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When someone says Italy, most people think of things like the Roman Empire, pizza, Catholicism, Mussolini, spaghetti, gelato, and pizza. Maybe I'm just hungry, but food is certainly a defining element of Italy. And so, argues Dr. Antonio Iannotta, is film, though that is an area fewer people consider. In his virtual SIFF class Bread, Love, and Cinema: Italian History Through Film and Food, Iannotta explores food scenes from nine Italian movies and connects them to the broad historical context in which they were created. Having visited Italy before, I have experience with Italian food and culture, but I have also seen exactly zero of these movies. With that said, looking at food through film was an eye-opening way to understand the Italian identity. I was especially impacted by the scenes from the films Bicycle Thieves, Rocco and His Brothers, and Big Night.

Ladri di biciclette, or Bicycle Thieves, is a 1948 movie that tells the story of Antonio (Lamberto Maggiorani), a father who embarks on a wild goose chase with his son Bruno to find his stolen bike and save his job. The scene Iannotta played from this movie follows the pair at a restaurant. The dichotomy between Bruno and a rich girl at the other table is especially striking, as she continues getting dish after dish while the boy eats fried bread and mozzarella (a cheap peasant dish made from leftovers). After WWII, Italy was wracked by divisions and debt, as well as an unstable government and weak law enforcement. This made security uncertain, with life easy for thieves and difficult for decent people like Antonio as well as filmmakers. Director Vittorio De Sica funded the film out of his friends' pockets, shooting only on location and using amateur actors (Maggiorani was a factory worker). Despite this, the film was a huge success worldwide, and it had special meaning to Italians who saw Antonio's struggles mirrored in their own lives. Its appeal to all audiences comes through the compelling relationship between father and son who, like bread and mozzarella, are much better together.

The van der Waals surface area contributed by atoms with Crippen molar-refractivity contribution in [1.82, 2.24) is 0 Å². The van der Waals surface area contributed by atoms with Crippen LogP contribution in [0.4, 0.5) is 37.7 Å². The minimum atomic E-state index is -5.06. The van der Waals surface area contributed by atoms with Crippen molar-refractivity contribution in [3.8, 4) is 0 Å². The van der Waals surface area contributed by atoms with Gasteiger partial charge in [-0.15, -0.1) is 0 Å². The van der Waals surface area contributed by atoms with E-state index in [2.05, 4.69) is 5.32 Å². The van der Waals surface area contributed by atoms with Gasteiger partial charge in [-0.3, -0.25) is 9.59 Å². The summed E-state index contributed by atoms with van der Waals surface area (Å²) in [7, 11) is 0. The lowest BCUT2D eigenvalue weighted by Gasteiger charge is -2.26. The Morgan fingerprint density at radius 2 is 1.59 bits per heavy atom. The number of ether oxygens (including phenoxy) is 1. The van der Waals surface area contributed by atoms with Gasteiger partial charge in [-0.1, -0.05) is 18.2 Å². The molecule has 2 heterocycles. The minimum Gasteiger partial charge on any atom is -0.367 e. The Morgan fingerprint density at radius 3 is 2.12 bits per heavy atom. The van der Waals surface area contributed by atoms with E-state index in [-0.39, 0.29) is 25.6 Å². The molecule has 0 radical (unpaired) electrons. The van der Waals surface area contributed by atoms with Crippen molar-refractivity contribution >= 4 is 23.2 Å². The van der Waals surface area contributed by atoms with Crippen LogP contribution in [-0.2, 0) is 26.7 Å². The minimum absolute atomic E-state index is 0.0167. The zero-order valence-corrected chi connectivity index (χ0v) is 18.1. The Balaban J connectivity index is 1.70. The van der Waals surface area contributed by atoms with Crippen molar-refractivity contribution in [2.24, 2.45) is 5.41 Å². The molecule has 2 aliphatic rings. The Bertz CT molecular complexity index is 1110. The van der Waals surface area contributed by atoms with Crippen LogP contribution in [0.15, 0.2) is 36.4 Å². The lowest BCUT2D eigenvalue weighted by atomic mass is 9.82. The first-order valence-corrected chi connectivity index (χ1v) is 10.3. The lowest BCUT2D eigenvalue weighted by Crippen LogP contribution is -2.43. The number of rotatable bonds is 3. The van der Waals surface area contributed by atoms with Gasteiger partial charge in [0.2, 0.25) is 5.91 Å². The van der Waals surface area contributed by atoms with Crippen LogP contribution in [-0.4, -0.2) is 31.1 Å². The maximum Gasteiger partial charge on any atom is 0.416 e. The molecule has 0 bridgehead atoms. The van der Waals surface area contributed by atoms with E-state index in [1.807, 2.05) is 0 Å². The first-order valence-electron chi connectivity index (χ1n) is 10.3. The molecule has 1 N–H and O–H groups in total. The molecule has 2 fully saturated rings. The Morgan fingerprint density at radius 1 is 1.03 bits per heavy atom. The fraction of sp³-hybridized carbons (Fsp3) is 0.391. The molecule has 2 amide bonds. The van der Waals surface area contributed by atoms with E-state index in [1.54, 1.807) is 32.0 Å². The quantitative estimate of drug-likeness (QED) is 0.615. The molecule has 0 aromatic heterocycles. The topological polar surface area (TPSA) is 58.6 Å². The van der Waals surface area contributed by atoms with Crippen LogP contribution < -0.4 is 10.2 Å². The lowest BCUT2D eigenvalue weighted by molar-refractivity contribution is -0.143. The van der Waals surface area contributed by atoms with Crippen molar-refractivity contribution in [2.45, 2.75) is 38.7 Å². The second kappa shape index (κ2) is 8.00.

Made and set in the sixties, Rocco e i suoi fratelli (Rocco and his Brothers) follows a family from southern Italy that moves to newly industrialized Milan. The story of moving North for opportunity related to many Italians at that time, as the country quickly gained economic power in the North while the agrarian South remained almost as poor as it had been during WWII. The core of this movie, however, is family. The selected scene focuses on their mother, clearly the glue of the household, feeding her boys coffee and bread before shoving them out the door to find work. Despite poor food and little means, the family works together to make life better, revealing the deep ties and perseverance of the Italian spirit.

Big Night is actually a 1996 American film starring Tony Shalhoub and Stanley Tucci, but Iannotta included it because it accurately represents the experiences of Italian immigrants. The stars play two brothers, Primo and Secondo, who open a restaurant in New Jersey in the fifties. The problem? Americans have a very different idea of Italian food than Italians. One scene shows a customer who asks for spaghetti and is appalled when no meatballs come with it. This is because southern Italy was much poorer—meat was almost never available, and diets consisted mostly of breads and vegetables. Spaghetti and meatballs is an authentic Italian dish, but one that originated in America, where meat was much more commonly accessible. It is here Iannotta emphasizes the diversity in Italian food, both within Italy and throughout the world. From city to city you will find different dishes, but each is grounded in a strong Italian identity.